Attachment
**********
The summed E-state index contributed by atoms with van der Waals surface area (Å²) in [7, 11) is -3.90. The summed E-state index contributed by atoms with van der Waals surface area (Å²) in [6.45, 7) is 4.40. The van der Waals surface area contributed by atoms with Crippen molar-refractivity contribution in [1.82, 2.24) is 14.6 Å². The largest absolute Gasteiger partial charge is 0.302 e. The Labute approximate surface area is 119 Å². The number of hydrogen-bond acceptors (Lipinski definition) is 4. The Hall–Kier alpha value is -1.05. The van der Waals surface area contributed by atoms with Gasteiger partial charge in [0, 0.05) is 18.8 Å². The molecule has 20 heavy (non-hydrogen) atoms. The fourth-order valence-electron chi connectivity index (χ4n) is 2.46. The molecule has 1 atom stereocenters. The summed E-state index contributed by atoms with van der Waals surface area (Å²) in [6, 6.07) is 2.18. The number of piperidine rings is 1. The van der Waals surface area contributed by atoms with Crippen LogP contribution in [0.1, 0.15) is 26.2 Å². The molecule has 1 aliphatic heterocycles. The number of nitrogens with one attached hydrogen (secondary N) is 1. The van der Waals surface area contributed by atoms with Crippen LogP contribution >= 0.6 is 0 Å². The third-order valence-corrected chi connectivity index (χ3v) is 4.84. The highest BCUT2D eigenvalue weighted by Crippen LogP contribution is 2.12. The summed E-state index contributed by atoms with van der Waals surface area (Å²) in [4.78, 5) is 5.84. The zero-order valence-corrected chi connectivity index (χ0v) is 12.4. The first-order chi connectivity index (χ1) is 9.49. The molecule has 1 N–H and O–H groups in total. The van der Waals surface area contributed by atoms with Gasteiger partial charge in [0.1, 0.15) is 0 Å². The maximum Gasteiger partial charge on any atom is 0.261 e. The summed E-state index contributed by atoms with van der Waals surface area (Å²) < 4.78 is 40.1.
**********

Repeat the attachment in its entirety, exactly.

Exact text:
The summed E-state index contributed by atoms with van der Waals surface area (Å²) in [7, 11) is -3.90. The summed E-state index contributed by atoms with van der Waals surface area (Å²) in [6.45, 7) is 4.40. The van der Waals surface area contributed by atoms with Crippen molar-refractivity contribution in [1.82, 2.24) is 14.6 Å². The largest absolute Gasteiger partial charge is 0.302 e. The Labute approximate surface area is 119 Å². The number of hydrogen-bond acceptors (Lipinski definition) is 4. The Hall–Kier alpha value is -1.05. The van der Waals surface area contributed by atoms with Gasteiger partial charge in [0, 0.05) is 18.8 Å². The molecule has 20 heavy (non-hydrogen) atoms. The fourth-order valence-electron chi connectivity index (χ4n) is 2.46. The molecule has 1 atom stereocenters. The summed E-state index contributed by atoms with van der Waals surface area (Å²) in [6, 6.07) is 2.18. The number of piperidine rings is 1. The van der Waals surface area contributed by atoms with Crippen LogP contribution in [0.1, 0.15) is 26.2 Å². The molecule has 1 aliphatic heterocycles. The number of nitrogens with one attached hydrogen (secondary N) is 1. The van der Waals surface area contributed by atoms with Crippen LogP contribution >= 0.6 is 0 Å². The third-order valence-corrected chi connectivity index (χ3v) is 4.84. The highest BCUT2D eigenvalue weighted by Crippen LogP contribution is 2.12. The summed E-state index contributed by atoms with van der Waals surface area (Å²) in [4.78, 5) is 5.84. The zero-order valence-corrected chi connectivity index (χ0v) is 12.4. The first-order chi connectivity index (χ1) is 9.49. The molecule has 1 N–H and O–H groups in total. The van der Waals surface area contributed by atoms with Gasteiger partial charge in [0.1, 0.15) is 0 Å². The maximum Gasteiger partial charge on any atom is 0.261 e. The summed E-state index contributed by atoms with van der Waals surface area (Å²) < 4.78 is 40.1.